"So, are you feeling adventurous?", Woody asked my friend and I during brunch at his apartment Saturday morning. "Yes!", I replied a little too loudly, almost spilling my tea in the process, "Why, what's the plan?". "Let's go to Bantayan", he replied.
Two hours later we were on the road heading towards the northern tip of Cebu Island to take the last ferry across to Santa Fe. I road shotgun and played the role of navigator, wrestling with the huge map The roads were good and the countryside was beautiful. Every so often, I caught a glimpse of the sea through the coconut trees outside my window.
We reached the Hagnaya Port at San Remigio with time to spare, parked the car in a secured lot then proceeded to the booth to purchase our ferry tickets, and shared our scraps of lunch with a poor dog. We bought tickets for first-class, nothing more than a small stuffy air conditioned cabin. A Jackie Chan movie was playing on television, my brother was trying to sleep within the combined noise of the TV, the boat's engine, the drone of the ancient air conditioning unit and a screaming baby. I stayed on deck, taking pictures of passing fishing boats, watching the setting sun cast pretty colors across the sky.
It was dark when we docked at Santa Fe. Walking along the catwalk of the pier, I could hear the unmistakable sounds of karaoke in the distance, a sound that would later become familiar dining in the island's restaurants. A long-limbed foreign man sat on the sidewalk and watched the influx of arriving passengers, lifting his Gold Eagle Beer mucho at us in salutation.
Because Woody had previously stayed at Yooneek Resort and had remained in touch with Juan, the Japanese-Peruvian owner and his Filipina wife, this is where we opted to be. We hired two pedicabs and made our way to the resort. The farther away we were from the port, the quieter and darker it got. The terrible karaoke singing faded away.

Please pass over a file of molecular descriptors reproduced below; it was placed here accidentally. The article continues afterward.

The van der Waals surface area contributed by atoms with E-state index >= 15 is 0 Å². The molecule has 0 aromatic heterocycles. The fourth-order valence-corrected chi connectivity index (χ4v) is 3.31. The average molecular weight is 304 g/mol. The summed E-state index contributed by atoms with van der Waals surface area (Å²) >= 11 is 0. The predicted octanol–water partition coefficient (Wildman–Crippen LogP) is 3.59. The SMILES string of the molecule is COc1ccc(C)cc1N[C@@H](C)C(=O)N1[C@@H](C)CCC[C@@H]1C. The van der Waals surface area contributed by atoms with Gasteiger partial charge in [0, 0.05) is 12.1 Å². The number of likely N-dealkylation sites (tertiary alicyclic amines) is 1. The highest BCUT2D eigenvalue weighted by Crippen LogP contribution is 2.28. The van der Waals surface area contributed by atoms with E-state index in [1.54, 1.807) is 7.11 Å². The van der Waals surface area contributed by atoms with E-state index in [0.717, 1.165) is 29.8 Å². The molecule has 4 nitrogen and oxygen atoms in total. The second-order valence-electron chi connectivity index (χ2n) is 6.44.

I counted six big and clean rooms: three on each floor and a private space on the third. The balcony, walls and interiors, including the furniture, were made of bamboo. It was rustic and charming, just how I like it. We were given the room with the view of the ocean on the second floor. It had a small television, a refrigerator and a private balcony that opened up to the coconut grove where we could hang our towels and wet clothes. My favorite part of the resort was the beach bar: waitresses served tropical drinks as Latin and reggae beats played day and night. The mornings were the best – dreamlike, waking slowly to the sound of waves lapping on the shore, trees rustling in the breeze and the salty-fishy smell in the air to coax our senses.
Sante Fe is a small fishing village located on the southeast coast of Bantayan Island, a place time seemed to have momentarily forgotten. The beaches are beautiful and unspoilt, and perhaps because it was low season, the only other life on the shores were fisher folk and stray dogs. The beach at dusk was surreal. Everything turned a deep blue, you could barely make out the horizon. One evening, as we walked the stretch of the beach, there was a dark rain cloud moving towards us which only added drama to the sky.
One afternoon after a boat ride to nearby Virgin Island for some snorkeling, we rented a motorcycle and set out to explore inland. The town was idyllic and charming. Our half hour brought us to old colonial homes, a Thai massage place, an elderly man selling "tempura" (stretched fish balls) outside a European Deli, two small girls playing on the side of the road amidst coconut trees and a cemetery. The people we passed waved at us, smiling.
At a Portuguese restaurant, two foreigners greeted us: "God lives here. I don't know what He does elsewhere, but He lives here." I agree.